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New Allotment... Maybe...
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tahir



Joined: 28 Oct 2004
Posts: 44104
Location: Essex
PostPosted: Thu Feb 10, 05 4:17 pm    Post subject:  Reply with quote    

Leeks definitely, brilliant to grow. So you don't need to water your beans?

First attempt last year, just dwarf Frenchies they did well, no comparison to the shop bought stuff.

Definitely don't grow courgettes/cucumbers/squashes unless you've got the time to water.

I'd grow some caraway, cumin, coriander and fennel (non bulbing), just let them go to seed and dry out. Much more pungent than shop bought spices.

cab



Joined: 01 Nov 2004
Posts: 32429

PostPosted: Thu Feb 10, 05 4:17 pm    Post subject: Reply with quote    

Behemoth wrote:
New Potatoes
Parsnips
Salsify
Scorzonera
Beetroot
leeks

easy to plant direct and then just an occasional weeding and thining.


Beetroot sometimes does really well here, but I've had one crop mysteriously vanish overnight from the garden (and be replaced by lots of snail trails). Parsnips are going to be a must... What are their watering requirements?

Quote:

The following can be started in pots and planted out, or planted direct and just left to it with the occasional weeding.

Cover these with netting to stop birds/butterflies
Cabbages
Brussels
Kale
PSB


Kale and cabbage will be a must I think, if I can only get down to keep them watered.

Quote:

You just have to be around to harvest these
Sweetcorn
Broadbeans
French beans
runner beans

Anything that says few pests or stands well in the catelogue description is usually a good bet.


Thanks for the advice... Most of those I've grown, but always in the back garden where I can be on hand to pick off beasties, water, weed, etc. Managing an allotment is going to have to be less 'touchy feely', but I'm keen to have a go anyway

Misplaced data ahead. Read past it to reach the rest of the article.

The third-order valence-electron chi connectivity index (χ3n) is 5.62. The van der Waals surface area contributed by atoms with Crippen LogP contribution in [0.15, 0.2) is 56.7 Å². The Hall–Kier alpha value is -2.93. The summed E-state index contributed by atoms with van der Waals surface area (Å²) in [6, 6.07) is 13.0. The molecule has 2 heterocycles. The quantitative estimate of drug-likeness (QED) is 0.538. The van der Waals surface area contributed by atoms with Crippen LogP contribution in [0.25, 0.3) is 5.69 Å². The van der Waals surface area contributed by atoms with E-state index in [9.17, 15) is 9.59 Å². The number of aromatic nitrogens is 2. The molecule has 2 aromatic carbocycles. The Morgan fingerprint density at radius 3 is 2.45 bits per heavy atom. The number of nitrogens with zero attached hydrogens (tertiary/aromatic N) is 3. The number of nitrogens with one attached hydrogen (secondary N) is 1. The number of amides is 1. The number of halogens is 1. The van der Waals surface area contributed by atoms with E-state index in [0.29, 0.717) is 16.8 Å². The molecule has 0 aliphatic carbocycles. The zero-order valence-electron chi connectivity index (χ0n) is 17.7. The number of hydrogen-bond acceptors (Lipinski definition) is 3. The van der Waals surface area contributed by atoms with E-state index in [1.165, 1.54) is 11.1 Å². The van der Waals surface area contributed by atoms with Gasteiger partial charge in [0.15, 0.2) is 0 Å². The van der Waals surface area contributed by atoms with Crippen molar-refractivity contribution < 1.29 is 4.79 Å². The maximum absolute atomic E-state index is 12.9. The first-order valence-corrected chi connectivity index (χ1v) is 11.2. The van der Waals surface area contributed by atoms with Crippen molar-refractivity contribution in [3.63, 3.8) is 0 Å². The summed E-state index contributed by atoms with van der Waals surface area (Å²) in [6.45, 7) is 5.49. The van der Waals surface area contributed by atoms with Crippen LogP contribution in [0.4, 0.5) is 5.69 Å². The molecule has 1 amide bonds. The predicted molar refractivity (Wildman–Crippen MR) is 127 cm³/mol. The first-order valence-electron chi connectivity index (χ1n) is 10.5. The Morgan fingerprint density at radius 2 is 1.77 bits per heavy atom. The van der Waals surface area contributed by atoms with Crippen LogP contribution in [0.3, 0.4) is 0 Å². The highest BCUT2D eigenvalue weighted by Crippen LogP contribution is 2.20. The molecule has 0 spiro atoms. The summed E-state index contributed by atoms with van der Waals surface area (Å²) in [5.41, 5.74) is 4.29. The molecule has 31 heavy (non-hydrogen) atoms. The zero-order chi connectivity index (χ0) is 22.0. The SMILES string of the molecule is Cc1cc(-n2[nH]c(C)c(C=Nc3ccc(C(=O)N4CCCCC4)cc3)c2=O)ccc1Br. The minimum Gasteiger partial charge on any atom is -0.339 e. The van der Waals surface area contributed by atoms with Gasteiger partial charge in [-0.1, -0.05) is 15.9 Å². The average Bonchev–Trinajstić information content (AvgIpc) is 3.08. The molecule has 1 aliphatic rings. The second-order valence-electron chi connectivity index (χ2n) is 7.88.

cab



Joined: 01 Nov 2004
Posts: 32429

PostPosted: Thu Feb 10, 05 4:19 pm    Post subject: Reply with quote    

tahir wrote:
Leeks definitely, brilliant to grow. So you don't need to water your beans?

First attempt last year, just dwarf Frenchies they did well, no comparison to the shop bought stuff.

Definitely don't grow courgettes/cucumbers/squashes unless you've got the time to water.

I'd grow some caraway, cumin, coriander and fennel (non bulbing), just let them go to seed and dry out. Much more pungent than shop bought spices.


We have fennel and coriander in the garden anyway (more useful having herbs close to the kitchen, I think). But I've never grown cumin and caraway, I've only used the leaves. Do they work well as kitchen herbs rather than spices?

tahir



Joined: 28 Oct 2004
Posts: 44104
Location: Essex
PostPosted: Thu Feb 10, 05 4:20 pm    Post subject: Reply with quote    

Cab wrote:
I've never grown chick peas. Should I use the dried ones I normally sprout? What are their growing habits?

Fenugreek... Whats it useful for?


Normal chick peas will grow fine, if it's cool when you sow them just sow as is, if it's warming up soak overnight before planting, they grow very low, and have lovely (edible) foliage.

Fenugreek leaves are a great addition to most curries, pakoras and a whole host of Indian recipes, the seeds are useful too, so it's useful even if it bolts. They have a "curry" kind of flavour

tahir



Joined: 28 Oct 2004